RightPatient falls in line with the research’s suggestion. It is a biometric patient identification system which uses iris scanning to identify patients. Once a patient’s irises are registered into the system, the data is then integrated with the patient’s health record. All the patient needs to do is look at their camera- RightPatient then accurately matches him/her with the proper ID- it is that easy and convenient. Since it does not require any physical contact, there are no risks for contracting new diseases during the identification process. Even the health systems love RightPatient since, with its help, the physicians can focus more on the patient rather than spend time matching the patient with the correct record, enhancing the patient experience along the way. Over one hundred health systems are using it and have reported that it has reduced losses which they incurred due to patient matching challenges, saving millions of dollars in the process. 

physician burnout

Physician burnout is a multi-billion dollar problem because of EHRs

Well, the cat’s out of the bag now. EHR (electronic health record) systems are not only causing problems for patients, insurance companies, and healthcare providers, but also among another critical player in the healthcare industry- the physicians. According to new research, this new problem- physician burnouts- are associated with EHR systems, and causes losses starting from $2 billion to an outrageous $6 billion annually. That is an obscene amount of money lost. Moreover, the researchers also gave an estimated amount of $4 billion lost due to lower productivity, physician turnovers, as well as other aspects relevant to burnout.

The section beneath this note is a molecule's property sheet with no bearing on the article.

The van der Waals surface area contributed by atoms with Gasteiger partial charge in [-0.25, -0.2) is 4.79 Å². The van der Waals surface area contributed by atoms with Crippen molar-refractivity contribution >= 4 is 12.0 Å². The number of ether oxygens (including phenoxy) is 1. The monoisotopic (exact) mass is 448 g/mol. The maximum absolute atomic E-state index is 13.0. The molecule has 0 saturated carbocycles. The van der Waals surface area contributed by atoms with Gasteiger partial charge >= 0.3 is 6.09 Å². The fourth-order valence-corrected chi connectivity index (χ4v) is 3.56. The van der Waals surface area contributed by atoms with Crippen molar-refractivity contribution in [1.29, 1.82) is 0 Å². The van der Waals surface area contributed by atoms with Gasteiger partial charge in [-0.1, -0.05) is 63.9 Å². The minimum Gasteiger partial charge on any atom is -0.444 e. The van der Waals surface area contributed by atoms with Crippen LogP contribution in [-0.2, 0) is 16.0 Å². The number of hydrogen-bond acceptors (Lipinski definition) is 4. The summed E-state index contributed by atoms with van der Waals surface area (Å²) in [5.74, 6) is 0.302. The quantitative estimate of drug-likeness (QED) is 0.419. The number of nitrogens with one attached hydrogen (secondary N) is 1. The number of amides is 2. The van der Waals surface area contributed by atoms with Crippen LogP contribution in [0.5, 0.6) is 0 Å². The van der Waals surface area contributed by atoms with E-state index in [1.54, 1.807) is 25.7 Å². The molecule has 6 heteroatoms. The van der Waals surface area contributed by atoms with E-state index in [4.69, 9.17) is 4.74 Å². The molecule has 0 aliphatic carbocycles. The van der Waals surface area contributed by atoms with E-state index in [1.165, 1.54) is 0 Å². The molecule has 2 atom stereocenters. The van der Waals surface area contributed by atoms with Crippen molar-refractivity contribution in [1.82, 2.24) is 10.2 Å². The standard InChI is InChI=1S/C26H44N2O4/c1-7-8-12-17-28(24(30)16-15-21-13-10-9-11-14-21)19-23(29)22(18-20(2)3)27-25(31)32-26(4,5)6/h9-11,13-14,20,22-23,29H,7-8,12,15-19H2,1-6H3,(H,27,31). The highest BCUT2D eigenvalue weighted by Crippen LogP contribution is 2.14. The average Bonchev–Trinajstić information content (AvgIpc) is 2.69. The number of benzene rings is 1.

physician burnout

Other findings of the research demonstrate that a single physician employed by the healthcare provider generates an estimated amount of $7,000 in burnout costs per year for the hospital. However, that is an average estimate, as the cost can be as low as almost $4,000 and can go up to $11,000, depending on the severity of the issues they face due to the burnout.

It can be seen quite clearly as to how the physicians are being affected adversely due to these burnouts- reduced work-life balance, reduced wellbeing, tremendous workloads, which ultimately lead to more mediocre quality of healthcare for the patients, thus, a loss for everyone concerned. However, the holistic view of the economic problems physician burnouts can cause is yet to be seen.

But what is burnout? It is pent-up stress which is built over time and creates a sense of physical and mental tiredness, low levels of accomplishments, and monotony- all of which is generated from a lot of work-related factors, primarily EHR related ones.

Thanks to this research, it is now known that not only do burnouts cause damages to physicians and patients, but also the healthcare providers’ financials. According to the researchers, the study did not consider indirect burnout related costs like reputational damage, disruption, and so on- the costs which added up to $4 billion are directly related to physician burnouts.